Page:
An Etymological Dictionary of Astronomy and Astrophysics
English-French-Persian

فرهنگ ریشه شناختی اخترشناسی-اخترفیزیک

M. Heydari-Malayeri    -    Paris Observatory

   Homepage   
   


A B C D E F G H I J K L M N O P Q R S T U V W X Y Z

<< < act tru > >>

Number of Results: 22 Search : Sun
active sun
  خورشید ِ ژیرا   
xoršid-e žirâ

Fr.: soleil actif   

The Sun during its 11-year cycle of activity when spots, flares, prominences, and variations in radiofrequency radiation are at a maximum.

active; → sun.

apparent Sun
  خورشید ِ پدیدار   
xoršid-e padidâr

Fr.: Soleil apparent   

The → true Sun as seen by an observer on Earth. The term "apparent Sun" is used in contrast to → mean Sun, which refers to an average of the Sun's position). See also: → apparent solar time and → mean solar time.

apparent; → Sun.

faint early Sun paradox
  پارادخش ِ خورشید ِ کمتاب ِ آغازین   
pârâdaxš-e xoršid-e kamtâb-e âqâzin

Fr.: paradoxe du Soleil jeune faible   

The contradiction between a colder Sun (about 30% less luminous) some 4 billion years ago, as predicted by models, and the warm ancient Terrestrial and Martian climates derived from geological evidence.

faint; → early; → sun; → paradox.

mean Sun
  خورشید ِ میانگین   
xoršid-e miyângin (#)

Fr.: Soleil moyen   

A hypothetical Sun that moves along the ecliptic at a uniform rate equal to the average motion of the real Sun.

mean; → sun.

midnight Sun
  خورشید ِ نیمشب   
xoršid-e nimšab (#)

Fr.: Soleil de minuit   

The phenomenon occurring when the Sun is visible above the horizon at midnight. This phenomenon can be seen at positions north of the Arctic Circle and south of the Antarctic Circle when the Sun is circumpolar (around the summer solstice in the northern hemisphere and the winter solstice in the southern hemisphere respectively).

midnight, → sun.

protosun
  پوروا-خورشید   
purvâ-xoršid

Fr.: proto-Soleil   

The Sun at its protostellar formation stage, before becoming a main sequence star, nearly 5 billion years ago. The protosun was more luminous than today and larger, with a radius comparable to that of the orbits of the inner planets

proto- + → sun.

quiet Sun
  خورشید ِ آرام   
xoršid-e ârâm

Fr.: Soleil calme   

The Sun when the 11-year cycle of → solar activity is at a minimum.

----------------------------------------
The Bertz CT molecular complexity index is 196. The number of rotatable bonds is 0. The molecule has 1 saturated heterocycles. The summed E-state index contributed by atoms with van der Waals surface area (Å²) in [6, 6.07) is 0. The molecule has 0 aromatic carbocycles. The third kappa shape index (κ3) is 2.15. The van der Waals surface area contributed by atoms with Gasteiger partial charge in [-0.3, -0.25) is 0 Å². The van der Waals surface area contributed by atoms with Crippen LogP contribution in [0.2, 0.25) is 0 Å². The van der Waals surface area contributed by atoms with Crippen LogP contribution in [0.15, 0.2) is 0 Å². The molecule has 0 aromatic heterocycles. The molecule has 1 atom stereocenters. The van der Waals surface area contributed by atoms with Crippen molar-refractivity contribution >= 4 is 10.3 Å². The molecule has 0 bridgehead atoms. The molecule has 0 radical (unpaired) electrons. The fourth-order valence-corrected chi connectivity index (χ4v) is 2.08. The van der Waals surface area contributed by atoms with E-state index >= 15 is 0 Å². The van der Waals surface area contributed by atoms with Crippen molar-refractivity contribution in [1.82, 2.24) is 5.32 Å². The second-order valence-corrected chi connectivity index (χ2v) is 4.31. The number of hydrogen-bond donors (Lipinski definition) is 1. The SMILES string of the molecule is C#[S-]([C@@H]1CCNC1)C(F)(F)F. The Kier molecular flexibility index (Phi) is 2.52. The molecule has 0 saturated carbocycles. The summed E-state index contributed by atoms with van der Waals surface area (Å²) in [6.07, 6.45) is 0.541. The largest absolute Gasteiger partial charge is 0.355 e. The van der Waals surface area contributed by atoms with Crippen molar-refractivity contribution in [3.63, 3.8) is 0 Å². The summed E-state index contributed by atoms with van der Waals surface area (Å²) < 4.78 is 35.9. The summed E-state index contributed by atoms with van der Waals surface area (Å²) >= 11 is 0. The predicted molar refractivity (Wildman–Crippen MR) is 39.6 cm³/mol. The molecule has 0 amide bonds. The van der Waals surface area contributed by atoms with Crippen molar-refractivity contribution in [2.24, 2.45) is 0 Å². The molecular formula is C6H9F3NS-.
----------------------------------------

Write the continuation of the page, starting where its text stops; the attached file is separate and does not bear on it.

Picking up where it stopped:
Quiet, M.E., from from O.Fr. quiete, from L. quies (genitive quietis) "rest, quiet;" → Sun.

Xoršid, → Sun; ârâm "quiet, rest, tranquility," → rest.

radio Sun
  خورشید ِ رادیویی   
xoršid-e râdioyi (#)

Fr.: Soleil radio   

The image of the Sun obtained from its electromagnetic radiation in radio frequencies. The apparent size of the radio Sun depends of the frequency of the signal, since different radio frequencies originate from various atmospheric layers of the Sun.

radio; → sun.

relative sunspot number
  شمار ِ بازانی ِ هورلک   
šomâr-e bâzâni-ye hurlak

Fr.: nombre relatif de taches solaires   

Same as → Wolf number and → sunspot number.

relative; → sunspot; → number.

Sun
  خورشید   
xoršid (#)

Fr.: Soleil   

The star that governs the solar system. It is a yellow main-sequence star of spectral type G2, shines with apparent magnitude -26.74, and has an absolute magnitude of +4.83. The Sun is 4.6 billion years old and lies 27,000 light-years from the Galactic center.

O.E. sunne; cf. O.N., O.S., O.H.G. sunna, M.Du. sonne, Du. zon, Ger. Sonne, Goth. sunno; cognate with Pers. xor, hur, as below.

Xoršid "sun," originally "sunlight," from xor "sun," variant hur; Mid.Pers. xwar "sun;" Av. hū-, hvar- "sun;" cf. Skt. surya-, Gk. helios, L. sol, cognate with E. sun, as above; PIE base *sawel- "sun" + šid "light, sunlight;" from Mid.Pers. šêt "shining, radiant, bright;" Av. xšaēta- "shining, brilliant, splendid, excellent."

sun-grazer
  خورشید-برمژ   
xoršid-barmaž

Fr.:   

A comet that passes extremely close to the Sun's → surface, in some cases within a few thousand kilometres of the Sun's surface. The Great Comet of 1965, Ikeya-Seki, was a member of the sun-grazer family, coming within about 650,000 km of the Sun's surface. Passing so close to the Sun, sun-grazers are subjected to destructive → tidal forces along with intense solar heat which can completely evaporate them during such a → close approach.

Sun; → grazer.

sundial
  ساعت ِ آفتابی   
sâ'at-e âftâbi (#)

Fr.: cadran solaire   

An instrument for showing apparent solar time by the position of the shadow cast by an indicator. → gnomon.